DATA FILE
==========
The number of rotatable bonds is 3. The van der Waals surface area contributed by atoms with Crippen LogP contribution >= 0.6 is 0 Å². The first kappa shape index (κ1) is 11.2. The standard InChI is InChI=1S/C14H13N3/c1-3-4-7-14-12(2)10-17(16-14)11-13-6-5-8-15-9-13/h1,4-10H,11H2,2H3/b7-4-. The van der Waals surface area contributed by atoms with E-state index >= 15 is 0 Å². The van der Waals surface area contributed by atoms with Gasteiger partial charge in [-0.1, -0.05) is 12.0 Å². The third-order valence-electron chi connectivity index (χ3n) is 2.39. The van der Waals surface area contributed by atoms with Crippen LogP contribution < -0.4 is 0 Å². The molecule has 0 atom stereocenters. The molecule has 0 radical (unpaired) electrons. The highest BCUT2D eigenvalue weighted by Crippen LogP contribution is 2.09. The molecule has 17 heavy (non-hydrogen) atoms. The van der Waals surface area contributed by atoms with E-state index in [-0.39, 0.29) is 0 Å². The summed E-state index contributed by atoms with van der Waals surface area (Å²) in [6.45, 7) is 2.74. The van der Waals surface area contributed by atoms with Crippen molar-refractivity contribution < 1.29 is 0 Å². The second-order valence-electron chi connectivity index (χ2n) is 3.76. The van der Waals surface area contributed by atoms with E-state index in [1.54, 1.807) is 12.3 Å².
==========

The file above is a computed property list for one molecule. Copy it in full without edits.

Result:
The number of rotatable bonds is 3. The van der Waals surface area contributed by atoms with Crippen LogP contribution >= 0.6 is 0 Å². The first kappa shape index (κ1) is 11.2. The standard InChI is InChI=1S/C14H13N3/c1-3-4-7-14-12(2)10-17(16-14)11-13-6-5-8-15-9-13/h1,4-10H,11H2,2H3/b7-4-. The van der Waals surface area contributed by atoms with E-state index >= 15 is 0 Å². The van der Waals surface area contributed by atoms with Gasteiger partial charge in [-0.1, -0.05) is 12.0 Å². The third-order valence-electron chi connectivity index (χ3n) is 2.39. The van der Waals surface area contributed by atoms with Crippen LogP contribution < -0.4 is 0 Å². The molecule has 0 atom stereocenters. The molecule has 0 radical (unpaired) electrons. The highest BCUT2D eigenvalue weighted by Crippen LogP contribution is 2.09. The molecule has 17 heavy (non-hydrogen) atoms. The van der Waals surface area contributed by atoms with E-state index in [-0.39, 0.29) is 0 Å². The summed E-state index contributed by atoms with van der Waals surface area (Å²) in [6.45, 7) is 2.74. The van der Waals surface area contributed by atoms with Crippen molar-refractivity contribution < 1.29 is 0 Å². The second-order valence-electron chi connectivity index (χ2n) is 3.76. The van der Waals surface area contributed by atoms with E-state index in [1.54, 1.807) is 12.3 Å².